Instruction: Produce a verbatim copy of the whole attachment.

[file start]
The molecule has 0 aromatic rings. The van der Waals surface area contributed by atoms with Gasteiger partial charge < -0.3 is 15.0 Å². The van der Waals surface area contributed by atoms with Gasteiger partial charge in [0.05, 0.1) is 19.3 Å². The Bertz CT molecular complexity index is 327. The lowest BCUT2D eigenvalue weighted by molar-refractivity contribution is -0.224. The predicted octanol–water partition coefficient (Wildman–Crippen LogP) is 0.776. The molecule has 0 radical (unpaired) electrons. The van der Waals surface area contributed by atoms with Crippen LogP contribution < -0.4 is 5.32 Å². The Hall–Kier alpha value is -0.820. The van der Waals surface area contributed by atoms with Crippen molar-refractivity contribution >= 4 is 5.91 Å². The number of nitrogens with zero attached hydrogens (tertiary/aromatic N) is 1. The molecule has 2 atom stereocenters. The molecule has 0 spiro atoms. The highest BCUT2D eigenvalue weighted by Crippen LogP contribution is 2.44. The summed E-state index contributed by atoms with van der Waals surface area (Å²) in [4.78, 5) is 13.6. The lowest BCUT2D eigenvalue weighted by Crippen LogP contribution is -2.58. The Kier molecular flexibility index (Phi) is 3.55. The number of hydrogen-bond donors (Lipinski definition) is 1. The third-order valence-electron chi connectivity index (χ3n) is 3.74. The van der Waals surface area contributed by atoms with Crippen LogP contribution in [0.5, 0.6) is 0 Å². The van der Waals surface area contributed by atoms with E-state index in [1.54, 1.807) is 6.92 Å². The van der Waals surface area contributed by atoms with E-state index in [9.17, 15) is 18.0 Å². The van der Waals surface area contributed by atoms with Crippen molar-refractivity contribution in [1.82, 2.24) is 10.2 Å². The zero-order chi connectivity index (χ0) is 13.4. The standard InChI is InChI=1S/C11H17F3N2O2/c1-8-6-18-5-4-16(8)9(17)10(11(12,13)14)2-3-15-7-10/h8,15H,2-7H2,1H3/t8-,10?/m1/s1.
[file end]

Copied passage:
The molecule has 0 aromatic rings. The van der Waals surface area contributed by atoms with Gasteiger partial charge < -0.3 is 15.0 Å². The van der Waals surface area contributed by atoms with Gasteiger partial charge in [0.05, 0.1) is 19.3 Å². The Bertz CT molecular complexity index is 327. The lowest BCUT2D eigenvalue weighted by molar-refractivity contribution is -0.224. The predicted octanol–water partition coefficient (Wildman–Crippen LogP) is 0.776. The molecule has 0 radical (unpaired) electrons. The van der Waals surface area contributed by atoms with Crippen LogP contribution < -0.4 is 5.32 Å². The Hall–Kier alpha value is -0.820. The van der Waals surface area contributed by atoms with Crippen molar-refractivity contribution >= 4 is 5.91 Å². The number of nitrogens with zero attached hydrogens (tertiary/aromatic N) is 1. The molecule has 2 atom stereocenters. The molecule has 0 spiro atoms. The highest BCUT2D eigenvalue weighted by Crippen LogP contribution is 2.44. The summed E-state index contributed by atoms with van der Waals surface area (Å²) in [4.78, 5) is 13.6. The lowest BCUT2D eigenvalue weighted by Crippen LogP contribution is -2.58. The Kier molecular flexibility index (Phi) is 3.55. The number of hydrogen-bond donors (Lipinski definition) is 1. The third-order valence-electron chi connectivity index (χ3n) is 3.74. The van der Waals surface area contributed by atoms with Crippen LogP contribution in [0.5, 0.6) is 0 Å². The van der Waals surface area contributed by atoms with E-state index in [1.54, 1.807) is 6.92 Å². The van der Waals surface area contributed by atoms with E-state index in [9.17, 15) is 18.0 Å². The van der Waals surface area contributed by atoms with Crippen molar-refractivity contribution in [1.82, 2.24) is 10.2 Å². The zero-order chi connectivity index (χ0) is 13.4. The standard InChI is InChI=1S/C11H17F3N2O2/c1-8-6-18-5-4-16(8)9(17)10(11(12,13)14)2-3-15-7-10/h8,15H,2-7H2,1H3/t8-,10?/m1/s1.